Accelerated cellular senescence in degenerate intervertebral discs: a possible role in the pathogenesis of intervertebral disc degeneration.

LE MAITRE, Christine Lyn, FREEMONT, Anthony John and HOYLAND, Judith Alison (2007). Accelerated cellular senescence in degenerate intervertebral discs: a possible role in the pathogenesis of intervertebral disc degeneration. Arthritis research & therapy, 9 (3), R45.

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Official URL: http://arthritis-research.com/content/9/3/R45
Link to published version:: 10.1186/ar2198

Abstract

Current evidence implicates intervertebral disc degeneration as a major cause of low back pain, although its pathogenesis is poorly understood. Numerous characteristic features of disc degeneration mimic those seen during ageing but appear to occur at an accelerated rate. We hypothesised that this is due to accelerated cellular senescence, which causes fundamental changes in the ability of disc cells to maintain the intervertebral disc (IVD) matrix, thus leading to IVD degeneration. Cells isolated from non-degenerate and degenerate human tissue were assessed for mean telomere length, senescence-associated beta-galactosidase (SA-beta-gal), and replicative potential. Expression of P16INK4A (increased in cellular senescence) was also investigated in IVD tissue by means of immunohistochemistry. RNA from tissue and cultured cells was used for real-time polymerase chain reaction analysis for matrix metalloproteinase-13, ADAMTS 5 (a disintegrin and metalloprotease with thrombospondin motifs 5), and P16INK4A. Mean telomere length decreased with age in cells from non-degenerate tissue and also decreased with progressive stages of degeneration. In non-degenerate discs, there was an age-related increase in cellular expression of P16INK4A. Cells from degenerate discs (even from young patients) exhibited increased expression of P16INK4A, increased SA-beta-gal staining, and a decrease in replicative potential. Importantly, there was a positive correlation between P16INK4A and matrix-degrading enzyme gene expression. Our findings indicate that disc cell senescence occurs in vivo and is accelerated in IVD degeneration. Furthermore, the senescent phenotype is associated with increased catabolism, implicating cellular senescence in the pathogenesis of IVD degeneration.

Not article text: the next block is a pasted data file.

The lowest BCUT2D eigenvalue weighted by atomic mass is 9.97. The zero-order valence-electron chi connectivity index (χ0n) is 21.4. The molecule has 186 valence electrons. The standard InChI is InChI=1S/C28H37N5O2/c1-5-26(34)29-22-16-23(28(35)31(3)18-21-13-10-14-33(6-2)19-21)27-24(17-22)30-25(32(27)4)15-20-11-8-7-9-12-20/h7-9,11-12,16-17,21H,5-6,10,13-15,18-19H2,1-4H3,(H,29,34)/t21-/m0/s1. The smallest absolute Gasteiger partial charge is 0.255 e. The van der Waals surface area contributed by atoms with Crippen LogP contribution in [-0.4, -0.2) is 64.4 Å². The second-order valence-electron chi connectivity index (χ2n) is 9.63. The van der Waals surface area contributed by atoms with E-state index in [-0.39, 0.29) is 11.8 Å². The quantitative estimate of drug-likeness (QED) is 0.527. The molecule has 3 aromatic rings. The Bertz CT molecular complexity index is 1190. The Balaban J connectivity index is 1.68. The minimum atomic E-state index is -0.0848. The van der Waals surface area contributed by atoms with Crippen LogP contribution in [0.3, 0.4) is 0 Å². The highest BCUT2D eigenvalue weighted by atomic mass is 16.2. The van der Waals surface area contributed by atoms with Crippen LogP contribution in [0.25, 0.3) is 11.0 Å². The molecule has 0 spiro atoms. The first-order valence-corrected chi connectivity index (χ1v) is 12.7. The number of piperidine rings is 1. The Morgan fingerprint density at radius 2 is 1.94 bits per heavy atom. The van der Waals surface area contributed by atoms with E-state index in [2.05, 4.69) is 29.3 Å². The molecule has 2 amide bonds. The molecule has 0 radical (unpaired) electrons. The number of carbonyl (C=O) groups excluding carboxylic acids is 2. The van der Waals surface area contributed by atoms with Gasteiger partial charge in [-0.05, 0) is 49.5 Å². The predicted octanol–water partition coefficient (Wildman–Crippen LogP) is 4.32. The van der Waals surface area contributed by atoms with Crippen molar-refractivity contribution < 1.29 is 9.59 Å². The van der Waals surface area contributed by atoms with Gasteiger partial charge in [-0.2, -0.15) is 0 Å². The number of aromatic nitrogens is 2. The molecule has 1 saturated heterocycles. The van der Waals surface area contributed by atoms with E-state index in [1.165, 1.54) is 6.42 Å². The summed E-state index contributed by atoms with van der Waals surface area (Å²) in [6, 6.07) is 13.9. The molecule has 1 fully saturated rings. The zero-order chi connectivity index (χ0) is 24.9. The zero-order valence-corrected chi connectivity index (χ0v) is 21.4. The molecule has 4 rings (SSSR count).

Item Type: Article
Research Institute, Centre or Group: Biomolecular Sciences Research Centre
Identification Number: 10.1186/ar2198
Depositing User: Jamie Young
Date Deposited: 01 Jun 2015 09:18
Last Modified: 20 Aug 2015 10:51
URI: http://shura.shu.ac.uk/id/eprint/9955

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